Present address: Industrial and Economic Affairs Department, Shonai Area General Branch Administration, Yamagata Prefectural Government 19-1, Sodehigashi, Yokoyama, Mikawa-mach, Higashitagawa-gun, 997-1392, Japan.
Relationship between mineral composition or soil texture and available silicon in alluvial paddy soils on the Shounai Plain, Japan
Version of Record online: 25 MAR 2009
© 2009 Japanese Society of Soil Science and Plant Nutrition
Soil Science & Plant Nutrition
Volume 55, Issue 2, pages 300–308, April 2009
How to Cite
MAKABE, S., KAKUDA, K.-i., SASAKI, Y., ANDO, T., FUJII, H. and ANDO, H. (2009), Relationship between mineral composition or soil texture and available silicon in alluvial paddy soils on the Shounai Plain, Japan. Soil Science & Plant Nutrition, 55: 300–308. doi: 10.1111/j.1747-0765.2008.00352.x
- Issue online: 25 MAR 2009
- Version of Record online: 25 MAR 2009
- Received 7 April 2008.; Accepted for publication 12 November 2008.
- alluvial paddy soil;
- available silicon;
- crystalline mineral;
- particle size distribution;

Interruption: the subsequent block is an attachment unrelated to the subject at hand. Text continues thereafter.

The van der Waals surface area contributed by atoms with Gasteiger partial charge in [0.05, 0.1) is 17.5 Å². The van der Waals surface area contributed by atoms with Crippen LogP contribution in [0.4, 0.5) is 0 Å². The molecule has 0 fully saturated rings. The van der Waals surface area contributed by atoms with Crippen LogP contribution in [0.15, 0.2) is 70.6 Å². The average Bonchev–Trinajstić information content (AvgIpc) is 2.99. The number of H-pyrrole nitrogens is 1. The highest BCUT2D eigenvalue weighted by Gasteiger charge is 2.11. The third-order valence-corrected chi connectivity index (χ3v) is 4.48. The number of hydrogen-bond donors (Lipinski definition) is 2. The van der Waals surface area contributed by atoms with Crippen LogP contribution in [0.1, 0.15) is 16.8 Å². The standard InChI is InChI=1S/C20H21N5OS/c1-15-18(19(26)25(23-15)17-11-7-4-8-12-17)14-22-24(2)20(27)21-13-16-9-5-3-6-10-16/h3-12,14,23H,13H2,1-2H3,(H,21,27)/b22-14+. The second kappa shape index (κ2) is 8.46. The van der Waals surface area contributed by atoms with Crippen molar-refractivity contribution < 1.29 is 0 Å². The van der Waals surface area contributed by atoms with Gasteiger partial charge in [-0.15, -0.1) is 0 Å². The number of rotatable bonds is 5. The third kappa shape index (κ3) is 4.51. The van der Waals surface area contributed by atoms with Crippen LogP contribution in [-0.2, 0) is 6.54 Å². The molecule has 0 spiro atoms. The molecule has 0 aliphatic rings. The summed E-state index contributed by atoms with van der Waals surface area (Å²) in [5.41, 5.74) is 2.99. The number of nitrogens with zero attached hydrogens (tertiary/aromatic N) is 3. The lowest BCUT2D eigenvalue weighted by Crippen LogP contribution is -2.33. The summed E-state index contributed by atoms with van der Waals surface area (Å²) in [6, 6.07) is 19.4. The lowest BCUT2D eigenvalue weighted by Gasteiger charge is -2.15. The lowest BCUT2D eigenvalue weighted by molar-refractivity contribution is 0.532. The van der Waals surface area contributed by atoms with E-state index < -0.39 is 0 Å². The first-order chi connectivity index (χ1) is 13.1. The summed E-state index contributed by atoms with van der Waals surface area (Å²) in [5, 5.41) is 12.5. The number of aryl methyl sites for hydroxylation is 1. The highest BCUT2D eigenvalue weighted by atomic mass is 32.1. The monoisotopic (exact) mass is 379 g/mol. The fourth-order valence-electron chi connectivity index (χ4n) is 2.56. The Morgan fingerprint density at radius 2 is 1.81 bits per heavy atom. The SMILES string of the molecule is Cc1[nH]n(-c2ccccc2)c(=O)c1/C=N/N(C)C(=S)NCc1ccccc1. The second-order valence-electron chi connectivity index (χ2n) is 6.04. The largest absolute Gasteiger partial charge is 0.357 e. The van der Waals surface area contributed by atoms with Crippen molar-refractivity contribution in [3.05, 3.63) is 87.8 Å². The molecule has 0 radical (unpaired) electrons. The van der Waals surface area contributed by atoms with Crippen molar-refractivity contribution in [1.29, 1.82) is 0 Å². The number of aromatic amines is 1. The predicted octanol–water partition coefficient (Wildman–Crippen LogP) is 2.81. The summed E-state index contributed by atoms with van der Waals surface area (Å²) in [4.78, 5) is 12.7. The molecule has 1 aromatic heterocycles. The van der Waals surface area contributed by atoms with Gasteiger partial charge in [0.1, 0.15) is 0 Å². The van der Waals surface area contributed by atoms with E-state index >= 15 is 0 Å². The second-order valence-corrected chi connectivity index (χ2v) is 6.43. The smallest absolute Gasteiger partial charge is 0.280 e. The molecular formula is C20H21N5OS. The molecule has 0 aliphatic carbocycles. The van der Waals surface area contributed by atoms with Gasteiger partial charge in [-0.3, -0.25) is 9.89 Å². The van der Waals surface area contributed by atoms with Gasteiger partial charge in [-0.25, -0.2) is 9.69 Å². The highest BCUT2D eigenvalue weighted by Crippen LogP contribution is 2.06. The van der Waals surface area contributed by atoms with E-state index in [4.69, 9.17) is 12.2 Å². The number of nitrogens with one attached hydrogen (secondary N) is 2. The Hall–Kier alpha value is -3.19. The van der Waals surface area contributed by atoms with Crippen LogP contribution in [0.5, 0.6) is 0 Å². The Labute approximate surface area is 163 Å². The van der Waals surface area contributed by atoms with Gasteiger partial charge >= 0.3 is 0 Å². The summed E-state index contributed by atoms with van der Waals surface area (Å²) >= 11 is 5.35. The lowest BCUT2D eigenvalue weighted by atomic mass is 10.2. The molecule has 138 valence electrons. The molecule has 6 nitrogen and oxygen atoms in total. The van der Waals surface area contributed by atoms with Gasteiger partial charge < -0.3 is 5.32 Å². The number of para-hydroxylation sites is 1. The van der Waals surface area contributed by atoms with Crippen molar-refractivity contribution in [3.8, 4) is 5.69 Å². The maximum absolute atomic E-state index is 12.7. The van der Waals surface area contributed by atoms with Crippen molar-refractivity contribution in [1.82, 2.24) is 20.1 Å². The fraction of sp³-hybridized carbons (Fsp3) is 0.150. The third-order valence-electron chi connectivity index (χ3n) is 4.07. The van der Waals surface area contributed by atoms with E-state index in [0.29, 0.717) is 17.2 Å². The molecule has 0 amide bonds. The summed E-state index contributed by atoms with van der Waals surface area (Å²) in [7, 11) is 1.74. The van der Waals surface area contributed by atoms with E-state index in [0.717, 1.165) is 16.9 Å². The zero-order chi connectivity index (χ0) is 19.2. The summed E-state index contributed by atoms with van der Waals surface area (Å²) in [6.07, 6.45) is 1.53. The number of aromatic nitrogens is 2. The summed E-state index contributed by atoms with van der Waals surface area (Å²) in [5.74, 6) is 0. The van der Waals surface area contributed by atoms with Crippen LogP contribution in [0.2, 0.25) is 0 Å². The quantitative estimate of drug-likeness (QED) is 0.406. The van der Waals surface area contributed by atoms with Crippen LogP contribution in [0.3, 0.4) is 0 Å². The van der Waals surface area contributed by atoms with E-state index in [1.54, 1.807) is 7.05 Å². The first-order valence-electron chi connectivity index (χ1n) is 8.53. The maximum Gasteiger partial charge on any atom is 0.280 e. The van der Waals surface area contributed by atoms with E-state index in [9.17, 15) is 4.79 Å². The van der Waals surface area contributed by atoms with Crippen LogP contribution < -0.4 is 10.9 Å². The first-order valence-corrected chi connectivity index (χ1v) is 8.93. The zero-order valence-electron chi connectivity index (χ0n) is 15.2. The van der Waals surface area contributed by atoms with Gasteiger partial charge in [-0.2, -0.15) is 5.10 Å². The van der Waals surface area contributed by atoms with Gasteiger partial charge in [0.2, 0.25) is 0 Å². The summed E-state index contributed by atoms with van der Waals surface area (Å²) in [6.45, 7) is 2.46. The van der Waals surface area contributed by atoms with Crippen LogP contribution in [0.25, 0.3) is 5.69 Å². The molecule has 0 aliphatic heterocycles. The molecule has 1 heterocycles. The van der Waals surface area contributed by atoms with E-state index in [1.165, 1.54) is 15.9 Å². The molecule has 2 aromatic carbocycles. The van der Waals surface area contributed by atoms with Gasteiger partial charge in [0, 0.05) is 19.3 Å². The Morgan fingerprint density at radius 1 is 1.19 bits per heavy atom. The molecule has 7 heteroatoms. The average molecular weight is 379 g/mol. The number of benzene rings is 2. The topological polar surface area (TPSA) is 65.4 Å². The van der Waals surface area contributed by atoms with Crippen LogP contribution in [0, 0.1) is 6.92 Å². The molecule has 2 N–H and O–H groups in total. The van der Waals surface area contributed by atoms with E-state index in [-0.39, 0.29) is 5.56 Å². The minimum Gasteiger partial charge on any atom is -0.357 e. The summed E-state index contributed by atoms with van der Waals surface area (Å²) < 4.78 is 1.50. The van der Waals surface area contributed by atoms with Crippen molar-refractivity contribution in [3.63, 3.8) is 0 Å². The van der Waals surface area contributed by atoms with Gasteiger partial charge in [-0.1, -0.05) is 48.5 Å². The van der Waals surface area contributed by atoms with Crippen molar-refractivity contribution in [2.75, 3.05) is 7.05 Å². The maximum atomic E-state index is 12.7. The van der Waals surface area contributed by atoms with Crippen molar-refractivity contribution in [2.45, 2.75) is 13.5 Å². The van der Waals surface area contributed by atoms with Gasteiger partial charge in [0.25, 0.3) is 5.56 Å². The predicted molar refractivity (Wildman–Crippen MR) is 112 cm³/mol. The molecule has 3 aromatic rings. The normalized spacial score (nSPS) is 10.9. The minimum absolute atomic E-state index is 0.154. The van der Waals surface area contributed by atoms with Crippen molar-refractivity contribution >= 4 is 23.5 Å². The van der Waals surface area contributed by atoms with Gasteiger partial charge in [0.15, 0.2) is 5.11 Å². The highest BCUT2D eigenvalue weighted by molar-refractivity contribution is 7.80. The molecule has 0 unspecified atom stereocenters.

To evaluate the relationship between the amount of available Silicon (Si) in paddy soils and their mineral properties on the Shounai Plain in Japan, which is formed from several parent materials, we evaluated the amount of available Si, the particle size distribution, the oxide composition of crystalline minerals and the amount of oxalate-extractable Si (Sio), iron (Feo) and aluminum (Alo) in the soil. The amount of available Si in the soil and the oxide content of the crystalline minerals differed among four soil groups that were distinguished by their clay mineral composition. There was no difference in the particle size distribution among the soil groups. The amount of available Si was positively related to the SiO2/Al2O3 ratio of clay, the CaO concentration of silt and fine sand, and the amounts of Sio, Feo and Alo in the soil. The amount of available Si in the soils was negative correlated with the Na2O and K2O concentrations of silt, the K2O concentration of fine sand, and the coarse sand content. These results suggest that the amount of available Si in soils is affected by the weathering resistivity of their minerals and that the particle size distribution and mineral composition are related to the available Si of the soils. Mineralogical properties, including the particle size distribution and mineral composition such as the SiO2/Al2O3 ratio × clay fraction content and the amounts of CaO and MgO in silt-sized particles, were positively correlated with the amount of available Si in the soil, but these correlations were not found for fine sand-sized particles. The Sio, Feo and SiO2/Al2O3 ratio × clay fraction contents contributed approximately 50% to the amount of available Si in the soils. The amount of available Si in the soil was divided into two groups according to the location of the paddy field. The amount of soil-available Si in the alluvial plain was affected by the geology upstream through the mineral composition.